These second-generation nanomachines - built of more than just proteins - will do all that proteins can do, and more. In particular, some will serve as improved devices for assembling molecular structures. Able to tolerate acid or vacuum, freezing or baking, depending on design, enzyme-like second-generation machines will be able to use as "tools" almost any of the reactive molecules used by chemists - but they will wield them with the precision of programmed machines. They will be able to bond atoms together in virtually any stable pattern, adding a few at a time to the surface of a workpiece until a complex structure is complete. Think of such nanomachines as assemblers.
Because assemblers will let us place atoms in almost any reasonable arrangement, they will let us build almost anything that the laws of nature allow to exist. In particular, they will let us build almost anything we can design - including more assemblers. The consequences of this will be profound, because our crude tools have let us explore only a small part of the range of possibilities that natural law permits. Assemblers will open a world of new technologies.
Advances in the technologies of medicine, space, computation, and production - and warfare - all depend on our ability to arrange atoms. With assemblers, we will be able to remake our world or destroy it. So at this point it seems wise to step back and look at the prospect as clearly as we can, so we can be sure that assemblers and nanotechnology are not a mere futurological mirage.
— K. Eric Drexler, Engines of Creation: The Coming Era of Nanotechnology (1986)
This is nothing new, and I'm sure many of you have probably heard about Nanomachines before. Nanomachines, nanomites, or nanites are extremely microscopic robot forms usually measuring in the scale of nanometers. As Drexler pointed out, scientists will be able to accomplish virtually anything with nanomachines, especially if they find a way to completely integrate nanotechnology with other equally advanced fields of study (genetics, infotech, biotech, artificial intelligence, cognitive science, etc.). When this happens, then we can all say goodbye to science and hello to sorcery. Kinda gives you an idea about what's on Arthur C. Clark's mind when he said, "Any sufficiently advanced technology is indistinguishable from magic." Even the famous occultist, Aleister Crowley, had the same thought when he said, "The magicians of the future will use mathematical formulas."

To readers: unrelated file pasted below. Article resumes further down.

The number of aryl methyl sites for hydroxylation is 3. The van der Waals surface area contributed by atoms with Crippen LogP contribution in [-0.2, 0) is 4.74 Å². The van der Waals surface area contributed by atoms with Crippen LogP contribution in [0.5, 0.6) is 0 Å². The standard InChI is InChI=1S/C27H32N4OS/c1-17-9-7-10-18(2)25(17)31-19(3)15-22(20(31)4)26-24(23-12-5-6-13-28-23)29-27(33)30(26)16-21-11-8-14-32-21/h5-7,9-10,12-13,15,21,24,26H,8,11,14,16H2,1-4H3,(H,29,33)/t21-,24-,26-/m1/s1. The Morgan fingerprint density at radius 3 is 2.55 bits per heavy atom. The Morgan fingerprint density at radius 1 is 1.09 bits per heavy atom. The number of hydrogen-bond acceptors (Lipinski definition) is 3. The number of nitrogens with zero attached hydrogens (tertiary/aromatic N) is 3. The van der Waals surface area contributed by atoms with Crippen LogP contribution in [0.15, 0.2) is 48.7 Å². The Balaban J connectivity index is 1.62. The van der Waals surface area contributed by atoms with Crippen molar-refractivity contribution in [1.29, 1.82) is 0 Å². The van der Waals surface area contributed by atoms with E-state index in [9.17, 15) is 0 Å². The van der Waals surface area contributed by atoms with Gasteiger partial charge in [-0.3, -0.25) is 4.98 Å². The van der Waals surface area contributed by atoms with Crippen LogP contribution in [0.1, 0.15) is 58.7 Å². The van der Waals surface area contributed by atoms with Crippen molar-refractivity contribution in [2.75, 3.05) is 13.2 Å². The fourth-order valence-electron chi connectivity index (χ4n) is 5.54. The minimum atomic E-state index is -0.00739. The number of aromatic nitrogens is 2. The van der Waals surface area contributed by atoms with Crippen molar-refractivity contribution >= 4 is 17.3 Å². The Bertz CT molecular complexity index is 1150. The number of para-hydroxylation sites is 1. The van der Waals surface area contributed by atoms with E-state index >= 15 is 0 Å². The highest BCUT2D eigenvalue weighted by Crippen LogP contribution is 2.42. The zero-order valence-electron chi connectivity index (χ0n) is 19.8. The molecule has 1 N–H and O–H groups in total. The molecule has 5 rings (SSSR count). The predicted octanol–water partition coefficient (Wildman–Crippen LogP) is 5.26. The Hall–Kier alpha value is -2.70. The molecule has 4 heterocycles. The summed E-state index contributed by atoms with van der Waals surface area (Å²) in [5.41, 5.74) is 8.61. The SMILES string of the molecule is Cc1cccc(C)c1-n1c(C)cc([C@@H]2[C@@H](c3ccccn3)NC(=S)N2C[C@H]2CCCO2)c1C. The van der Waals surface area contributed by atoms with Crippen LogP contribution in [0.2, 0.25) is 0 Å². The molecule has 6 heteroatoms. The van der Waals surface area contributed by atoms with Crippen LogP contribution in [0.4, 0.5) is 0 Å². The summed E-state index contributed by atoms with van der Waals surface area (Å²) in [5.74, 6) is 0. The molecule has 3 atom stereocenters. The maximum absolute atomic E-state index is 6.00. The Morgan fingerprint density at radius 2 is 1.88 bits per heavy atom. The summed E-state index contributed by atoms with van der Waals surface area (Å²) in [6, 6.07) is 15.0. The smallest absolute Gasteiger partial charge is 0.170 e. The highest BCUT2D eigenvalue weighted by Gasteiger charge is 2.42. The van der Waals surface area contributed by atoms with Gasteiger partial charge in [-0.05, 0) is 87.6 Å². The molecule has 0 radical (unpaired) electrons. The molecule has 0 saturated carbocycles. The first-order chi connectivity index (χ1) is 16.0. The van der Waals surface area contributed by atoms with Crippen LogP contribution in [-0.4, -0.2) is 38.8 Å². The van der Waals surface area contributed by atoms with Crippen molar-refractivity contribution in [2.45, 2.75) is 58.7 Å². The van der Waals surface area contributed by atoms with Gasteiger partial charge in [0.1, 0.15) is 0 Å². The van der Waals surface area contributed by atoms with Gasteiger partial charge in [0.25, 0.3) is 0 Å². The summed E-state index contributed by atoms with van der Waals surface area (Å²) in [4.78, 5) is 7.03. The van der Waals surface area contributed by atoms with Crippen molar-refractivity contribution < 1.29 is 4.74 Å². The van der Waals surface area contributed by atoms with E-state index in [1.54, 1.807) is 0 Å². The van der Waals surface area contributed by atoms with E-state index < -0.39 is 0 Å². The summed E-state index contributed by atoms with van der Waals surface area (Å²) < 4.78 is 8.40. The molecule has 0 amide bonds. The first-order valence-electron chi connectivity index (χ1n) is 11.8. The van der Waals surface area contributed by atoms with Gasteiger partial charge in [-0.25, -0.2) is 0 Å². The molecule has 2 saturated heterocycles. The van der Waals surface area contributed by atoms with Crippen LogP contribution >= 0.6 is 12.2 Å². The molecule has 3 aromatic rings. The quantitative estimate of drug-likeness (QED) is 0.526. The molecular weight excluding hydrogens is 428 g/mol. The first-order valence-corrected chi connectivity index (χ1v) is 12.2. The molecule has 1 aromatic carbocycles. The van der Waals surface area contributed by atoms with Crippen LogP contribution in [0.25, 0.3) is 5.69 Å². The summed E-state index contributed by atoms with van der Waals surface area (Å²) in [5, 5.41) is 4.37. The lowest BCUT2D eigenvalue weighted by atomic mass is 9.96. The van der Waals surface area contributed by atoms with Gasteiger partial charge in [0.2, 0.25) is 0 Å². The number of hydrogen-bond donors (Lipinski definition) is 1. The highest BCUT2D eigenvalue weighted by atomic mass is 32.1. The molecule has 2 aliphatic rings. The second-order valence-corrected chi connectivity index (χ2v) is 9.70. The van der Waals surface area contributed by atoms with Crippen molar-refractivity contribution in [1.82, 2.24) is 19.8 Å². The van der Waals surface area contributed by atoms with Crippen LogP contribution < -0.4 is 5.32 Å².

In pop culture, we can see how the destructive potential of nanotechnology is being portrayed. For example, in the film The Day the Earth Stood Still (2008), a robot named "GORT" (Genetically Organized Robotic Technology) dissolves into a swarm of self-replicating nanites that spreads out and begins erasing all humans and human-made objects in their path, with the exception of non-human organisms. The purpose of this is to bring back the planet to its natural state. In G.I. Joe: The Rise of Cobra (2009), a weapons specialist (Destro) creates a nanotech-based weapon capable of destroying an entire city, which the bad guys use to target the Eiffel Tower. In Gamer (Gerard Butler, 2009), an egocentric geek revolutionizes the gaming industry by inventing self-replicating nanites that replace existing brain cells and allow full control of all motor functions of the body by someone else. It's just like having your own remote control human.
I really have nothing against science and technology. Actually, I have nothing against anything or anybody. I only want to point out the not so obvious fact that the "smart" people who understand the language of science are owned by the "rich and powerful" people who also own the planet's resources, and just because these guys are rich, powerful, or smart doesn't necessarily mean they possess wisdom. The way I see it, as innovative technologies continue to sprout globally like wild mushrooms in an age of profound ignorance, the future of humanity only grows darker each and every passing day in the hands of these guys. But who knows... things happen for a reason, right?